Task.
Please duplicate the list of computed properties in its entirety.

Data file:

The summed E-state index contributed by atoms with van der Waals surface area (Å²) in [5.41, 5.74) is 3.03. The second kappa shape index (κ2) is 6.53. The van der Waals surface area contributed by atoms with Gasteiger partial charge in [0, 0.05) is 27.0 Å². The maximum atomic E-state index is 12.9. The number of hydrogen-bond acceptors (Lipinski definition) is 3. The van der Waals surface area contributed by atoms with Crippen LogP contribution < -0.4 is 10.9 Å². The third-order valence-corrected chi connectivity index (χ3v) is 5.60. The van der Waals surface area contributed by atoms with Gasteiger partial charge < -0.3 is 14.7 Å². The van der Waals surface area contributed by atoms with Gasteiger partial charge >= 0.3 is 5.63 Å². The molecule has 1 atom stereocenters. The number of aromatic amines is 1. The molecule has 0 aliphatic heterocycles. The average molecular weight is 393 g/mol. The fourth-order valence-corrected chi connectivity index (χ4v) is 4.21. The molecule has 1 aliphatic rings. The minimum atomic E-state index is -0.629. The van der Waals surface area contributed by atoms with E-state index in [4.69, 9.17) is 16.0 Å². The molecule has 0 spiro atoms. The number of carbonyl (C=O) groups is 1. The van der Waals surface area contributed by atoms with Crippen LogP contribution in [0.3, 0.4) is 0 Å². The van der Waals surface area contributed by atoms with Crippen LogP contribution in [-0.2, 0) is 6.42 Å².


The summed E-state index contributed by atoms with van der Waals surface area (Å²) in [5.41, 5.74) is 3.03. The second kappa shape index (κ2) is 6.53. The van der Waals surface area contributed by atoms with Gasteiger partial charge in [0, 0.05) is 27.0 Å². The maximum atomic E-state index is 12.9. The number of hydrogen-bond acceptors (Lipinski definition) is 3. The van der Waals surface area contributed by atoms with Crippen LogP contribution < -0.4 is 10.9 Å². The third-order valence-corrected chi connectivity index (χ3v) is 5.60. The van der Waals surface area contributed by atoms with Gasteiger partial charge < -0.3 is 14.7 Å². The van der Waals surface area contributed by atoms with Gasteiger partial charge >= 0.3 is 5.63 Å². The molecule has 1 atom stereocenters. The number of aromatic amines is 1. The molecule has 0 aliphatic heterocycles. The average molecular weight is 393 g/mol. The fourth-order valence-corrected chi connectivity index (χ4v) is 4.21. The molecule has 1 aliphatic rings. The minimum atomic E-state index is -0.629. The van der Waals surface area contributed by atoms with E-state index in [4.69, 9.17) is 16.0 Å². The molecule has 0 spiro atoms. The number of carbonyl (C=O) groups is 1. The van der Waals surface area contributed by atoms with Crippen LogP contribution in [0.3, 0.4) is 0 Å². The van der Waals surface area contributed by atoms with Crippen LogP contribution in [-0.2, 0) is 6.42 Å².